National Heritage Week

Heritage Week marked enthusiastically in Dromahair

August 19-27

News reporter

Reporter:

News reporter

Two celebratory community events took place in Dromahair last weekend to mark the opening of National Heritage Week.


On Saturday morning last, August 19 about thirty people, young and old, joined a special nature walk along the Greenway opposite the old railway station.


Led by ecologist Julien Carlier, who has carried out extensive field research on the topic of greenways as vital ecological corridors, the group paused at points along the recently opened greenway where illustrated information notices were unveiled for the first time.


Brief details about some of the unique natural features such as tree species and habitats are highlighted.


Each notice is stylishly illustrated by Laura McMorrow, a graphic artist living in Manorhamilton.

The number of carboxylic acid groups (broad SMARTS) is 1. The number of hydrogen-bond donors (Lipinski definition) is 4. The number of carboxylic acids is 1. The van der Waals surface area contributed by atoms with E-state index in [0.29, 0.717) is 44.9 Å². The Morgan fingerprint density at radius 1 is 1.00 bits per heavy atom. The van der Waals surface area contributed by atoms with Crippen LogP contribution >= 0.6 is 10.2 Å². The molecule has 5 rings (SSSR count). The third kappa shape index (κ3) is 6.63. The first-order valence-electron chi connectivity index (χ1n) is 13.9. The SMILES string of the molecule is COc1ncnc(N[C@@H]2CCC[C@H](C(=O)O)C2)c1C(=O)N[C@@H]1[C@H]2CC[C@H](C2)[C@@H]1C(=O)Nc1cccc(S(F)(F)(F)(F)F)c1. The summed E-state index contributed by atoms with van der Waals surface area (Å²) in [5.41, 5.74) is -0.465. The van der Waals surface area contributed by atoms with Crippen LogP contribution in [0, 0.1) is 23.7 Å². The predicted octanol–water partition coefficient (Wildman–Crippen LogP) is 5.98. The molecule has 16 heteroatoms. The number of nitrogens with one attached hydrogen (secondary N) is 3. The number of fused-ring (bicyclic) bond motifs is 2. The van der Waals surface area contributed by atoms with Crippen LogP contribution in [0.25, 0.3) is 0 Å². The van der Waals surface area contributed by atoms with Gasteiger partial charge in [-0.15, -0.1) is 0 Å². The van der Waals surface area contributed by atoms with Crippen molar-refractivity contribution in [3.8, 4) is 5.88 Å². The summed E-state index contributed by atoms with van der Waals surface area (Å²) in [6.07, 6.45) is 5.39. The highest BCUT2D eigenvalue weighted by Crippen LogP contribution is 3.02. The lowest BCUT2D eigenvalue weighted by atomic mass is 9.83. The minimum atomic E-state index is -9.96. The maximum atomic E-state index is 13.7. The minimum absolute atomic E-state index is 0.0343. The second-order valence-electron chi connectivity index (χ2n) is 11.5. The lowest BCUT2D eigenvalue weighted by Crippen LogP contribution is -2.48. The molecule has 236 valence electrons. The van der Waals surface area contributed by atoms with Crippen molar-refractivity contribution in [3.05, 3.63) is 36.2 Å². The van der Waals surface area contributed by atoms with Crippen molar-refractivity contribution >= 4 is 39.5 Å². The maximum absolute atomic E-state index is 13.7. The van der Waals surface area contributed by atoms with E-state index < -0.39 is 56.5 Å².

Julien Carlier drew attention to certain plant and landscape features which had developed especially during the past sixty years since the SLNCR railway was closed in 1957. The walk was enhanced by Fiona Kuehl from the Lough Gill Players, who read extracts from the writings of writer John McGahern highlighting the natural beauty and rich life typical of the Leitrim countryside.


In the afternoon there was a relaxed indoor reunion of old friends attended by interested members of the public including the younger generation at the Depot in Dromahair. Visitors admired and discussed mounted displays of old photographs lent for the occasion by residents with longstanding links to the village and its environs.


Over cups of tea and ‘heritage food’ like home baked scones, boxty and apple tart, people talked about cherished family photographs illustrating buildings, farm work, and village scenes. Copies were made by members of Dromahair Heritage Group for a village archive repository, which they hope to establish in the future.


Amongst the highlights of the day were the two men who hadn’t met socially for 70 years and they chatted happily about village life in the mid-twentieth century.


Vincent Flannery used a television video to pinpoint changes that had occurred in the structure of the village since the early 19th century.


It is hoped to use photos and information gathered at this event in leaflets, brochures and in a future edition of the free community newspaper 'Scéalta Dromahair'.